I will come out and admit right up front that I am no longer much of a fan of The Food Network. Where it used to be the default destination on my cable remote, I now feel that I’ve mostly outgrown their rapidly declining programming. At most I’ll turn on Iron Chef America (which has also gone downhill somewhat but which I still enjoy a great deal) Good Eats (if I can ever manage to catch it), or Diners, Drive-Ins and Dives (don’t judge, I love me some triple-D). The cooking shows have, as a general rule, fallen off.
However, it was through The Food Network that I was first introduced to Bobby Flay and his intensely-seasoned, chile-laden southwestern style of cooking. I know many people take issue with Chef Flay due to his somewhat arrogant bearing on tv and his apparent inability to cook anything well that doesn’t match up with his usual M.O. And I can understand why those people feel that way – he annoyed me for a long time too, and I was unimpressed by the casual way in which he tossed around chipotle peppers and his single-minded devotion to all things grilled.
I was annoyed, until I tasted his food for the first time. All it took was one meal at Mesa Grill New York and I was a fan for life.
Say what you will about Chef Flay; the man knows how to put flavors and ingredients together to create a dish that’ll make your tastebuds sing. Sure he’s a one-trick pony, but that’s a-ok with me because he does what he does so damn well. Whenever I’m in the mood for something southwestern or vaguely tex-mex, but more interesting than your typical taco or fajita, I pull the Mesa Grill Cookbook off the shelf and flip through, certain that I’ll find something that will not only inspire me and make a damn good dinner, but will find its way into my bag of tricks for later meals.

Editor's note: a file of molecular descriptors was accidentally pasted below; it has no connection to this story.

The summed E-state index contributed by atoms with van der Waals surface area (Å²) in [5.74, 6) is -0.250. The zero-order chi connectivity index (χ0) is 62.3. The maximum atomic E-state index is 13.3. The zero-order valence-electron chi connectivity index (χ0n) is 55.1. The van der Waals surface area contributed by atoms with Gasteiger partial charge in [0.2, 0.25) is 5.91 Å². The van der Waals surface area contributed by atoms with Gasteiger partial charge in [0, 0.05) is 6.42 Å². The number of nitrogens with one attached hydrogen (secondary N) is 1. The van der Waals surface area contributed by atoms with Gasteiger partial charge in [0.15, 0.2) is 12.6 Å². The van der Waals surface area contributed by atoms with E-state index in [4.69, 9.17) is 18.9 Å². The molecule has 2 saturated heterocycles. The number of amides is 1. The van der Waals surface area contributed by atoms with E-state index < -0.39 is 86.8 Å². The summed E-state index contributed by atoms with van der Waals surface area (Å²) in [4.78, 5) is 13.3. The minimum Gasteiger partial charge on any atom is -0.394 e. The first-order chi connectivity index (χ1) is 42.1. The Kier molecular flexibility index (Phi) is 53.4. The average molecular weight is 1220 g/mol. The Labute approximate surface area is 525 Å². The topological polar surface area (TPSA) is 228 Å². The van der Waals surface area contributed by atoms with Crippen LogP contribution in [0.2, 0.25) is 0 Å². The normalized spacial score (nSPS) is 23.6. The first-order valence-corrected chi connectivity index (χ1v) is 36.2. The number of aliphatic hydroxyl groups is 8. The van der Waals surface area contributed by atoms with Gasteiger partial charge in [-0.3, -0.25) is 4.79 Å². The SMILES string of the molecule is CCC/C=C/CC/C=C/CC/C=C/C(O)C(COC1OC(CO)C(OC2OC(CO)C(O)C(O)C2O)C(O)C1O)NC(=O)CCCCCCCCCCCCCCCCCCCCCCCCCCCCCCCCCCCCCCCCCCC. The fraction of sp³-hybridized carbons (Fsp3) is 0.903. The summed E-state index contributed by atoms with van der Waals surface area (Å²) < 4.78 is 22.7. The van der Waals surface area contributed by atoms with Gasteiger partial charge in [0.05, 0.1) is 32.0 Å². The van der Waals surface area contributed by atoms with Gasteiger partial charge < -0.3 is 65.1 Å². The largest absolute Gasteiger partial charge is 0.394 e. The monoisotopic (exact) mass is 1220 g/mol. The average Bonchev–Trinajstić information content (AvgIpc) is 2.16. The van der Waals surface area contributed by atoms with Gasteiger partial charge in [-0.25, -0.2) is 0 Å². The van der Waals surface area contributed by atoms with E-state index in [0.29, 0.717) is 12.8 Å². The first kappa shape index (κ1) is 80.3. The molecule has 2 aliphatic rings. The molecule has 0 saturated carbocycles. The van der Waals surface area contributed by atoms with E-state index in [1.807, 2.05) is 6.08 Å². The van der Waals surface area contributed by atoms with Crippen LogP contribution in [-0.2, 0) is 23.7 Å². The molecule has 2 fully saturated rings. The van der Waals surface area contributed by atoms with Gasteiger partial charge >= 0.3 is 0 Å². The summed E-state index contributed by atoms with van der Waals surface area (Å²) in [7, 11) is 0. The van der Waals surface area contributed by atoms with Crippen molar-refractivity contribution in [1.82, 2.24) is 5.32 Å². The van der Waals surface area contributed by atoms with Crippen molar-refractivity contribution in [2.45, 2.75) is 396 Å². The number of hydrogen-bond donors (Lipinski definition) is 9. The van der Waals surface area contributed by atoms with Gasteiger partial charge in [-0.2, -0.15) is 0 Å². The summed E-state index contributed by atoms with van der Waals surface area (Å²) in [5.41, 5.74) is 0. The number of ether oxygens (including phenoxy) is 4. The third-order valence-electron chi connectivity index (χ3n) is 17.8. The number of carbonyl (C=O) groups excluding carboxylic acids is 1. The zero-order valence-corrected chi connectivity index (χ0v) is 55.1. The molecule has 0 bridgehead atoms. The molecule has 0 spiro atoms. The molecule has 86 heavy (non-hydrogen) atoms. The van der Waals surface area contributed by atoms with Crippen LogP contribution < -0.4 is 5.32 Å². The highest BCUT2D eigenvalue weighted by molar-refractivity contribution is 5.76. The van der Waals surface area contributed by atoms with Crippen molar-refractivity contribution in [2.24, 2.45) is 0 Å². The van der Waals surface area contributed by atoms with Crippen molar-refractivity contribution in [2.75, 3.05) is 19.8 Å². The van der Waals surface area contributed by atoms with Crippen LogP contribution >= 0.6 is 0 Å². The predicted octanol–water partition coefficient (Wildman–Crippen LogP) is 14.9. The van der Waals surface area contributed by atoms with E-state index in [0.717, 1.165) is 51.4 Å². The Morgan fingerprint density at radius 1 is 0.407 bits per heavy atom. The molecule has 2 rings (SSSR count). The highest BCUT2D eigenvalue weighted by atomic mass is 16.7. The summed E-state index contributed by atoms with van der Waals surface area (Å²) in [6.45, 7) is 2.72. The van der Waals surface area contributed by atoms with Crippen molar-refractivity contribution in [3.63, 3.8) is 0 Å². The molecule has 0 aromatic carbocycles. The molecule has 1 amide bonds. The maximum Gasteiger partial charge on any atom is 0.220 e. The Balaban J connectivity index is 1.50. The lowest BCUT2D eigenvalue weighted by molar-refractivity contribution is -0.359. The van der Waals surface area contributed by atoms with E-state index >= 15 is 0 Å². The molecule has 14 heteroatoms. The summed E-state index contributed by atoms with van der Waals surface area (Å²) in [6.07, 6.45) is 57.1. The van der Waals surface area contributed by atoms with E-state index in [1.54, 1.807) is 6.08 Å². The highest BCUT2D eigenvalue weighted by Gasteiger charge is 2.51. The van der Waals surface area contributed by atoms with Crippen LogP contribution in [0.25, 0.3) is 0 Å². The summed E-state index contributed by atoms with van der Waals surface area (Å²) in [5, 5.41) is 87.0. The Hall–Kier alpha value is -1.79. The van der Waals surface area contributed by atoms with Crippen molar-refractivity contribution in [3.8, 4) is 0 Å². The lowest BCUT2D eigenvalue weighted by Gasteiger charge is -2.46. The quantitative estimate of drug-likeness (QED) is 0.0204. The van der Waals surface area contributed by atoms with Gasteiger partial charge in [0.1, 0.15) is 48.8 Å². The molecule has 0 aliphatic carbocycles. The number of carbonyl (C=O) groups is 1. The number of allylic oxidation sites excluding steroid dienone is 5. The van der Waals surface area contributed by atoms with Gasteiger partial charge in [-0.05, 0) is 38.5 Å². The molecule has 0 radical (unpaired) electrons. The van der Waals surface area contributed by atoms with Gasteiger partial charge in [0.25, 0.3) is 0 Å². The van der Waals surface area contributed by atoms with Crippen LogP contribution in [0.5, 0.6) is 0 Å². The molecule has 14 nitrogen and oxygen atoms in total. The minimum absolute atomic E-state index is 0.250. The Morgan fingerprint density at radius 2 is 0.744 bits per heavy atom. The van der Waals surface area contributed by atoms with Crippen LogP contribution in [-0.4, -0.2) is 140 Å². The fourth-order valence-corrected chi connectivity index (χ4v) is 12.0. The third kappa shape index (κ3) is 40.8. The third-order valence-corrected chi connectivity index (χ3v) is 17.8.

This meal is pretty much the perfect illustration of that statement. The coffee and chili rub on the london broil and the smoky red pepper sauce are both recipes from the book which are signature Bobby Flay creations and which have now become staples of our cooking repertoire. The coffee rub is my absolute favorite rub for beef, hands down – it’s smokey, spicy, fragrant and a bit bitter, and plays off the deep, earthy flavor of beef perfectly. The pepper sauce does, in fact, make use of the much-maligned chipotle, but the real flavor base of the sauce is sweet, roasted red bell peppers. We even cut back on the amount of chipotle called for, so that the smoke and spice become subtle background notes to the tangy sweetness of the peppers. Its a remarkably versatile sauce, and we find ourselves using it in all sorts of dishes when we’ve got a batch in the fridge.
The succotash side dish is also based on a recipe in the Mesa Grill cookbook – its not exact, as the original called for chayote squash which we don’t have access to. If you like lima beans, though (and I do) its pretty hard to beat the combo of sweet corn and carrots, limas, onions, lime juice and cilantro. I’ve never actually eaten chayote before so I don’t really know what we were missing without that key ingredient, but I’d say the sweet, fresh-tasting succotash was a pretty perfect complement to the richly flavored beef.
Recipes for the rub and the pepper sauce are below, and I hope you’ll try them out the next time you want something a little different for your steak dinner. If you like them, take a peek at the Mesa Grill Cook Book, borrow a copy from your local library and try another recipe or two, and see if it doesn’t make you feel just a little bit more charitable about Bobby Flay and his chile-loving ways.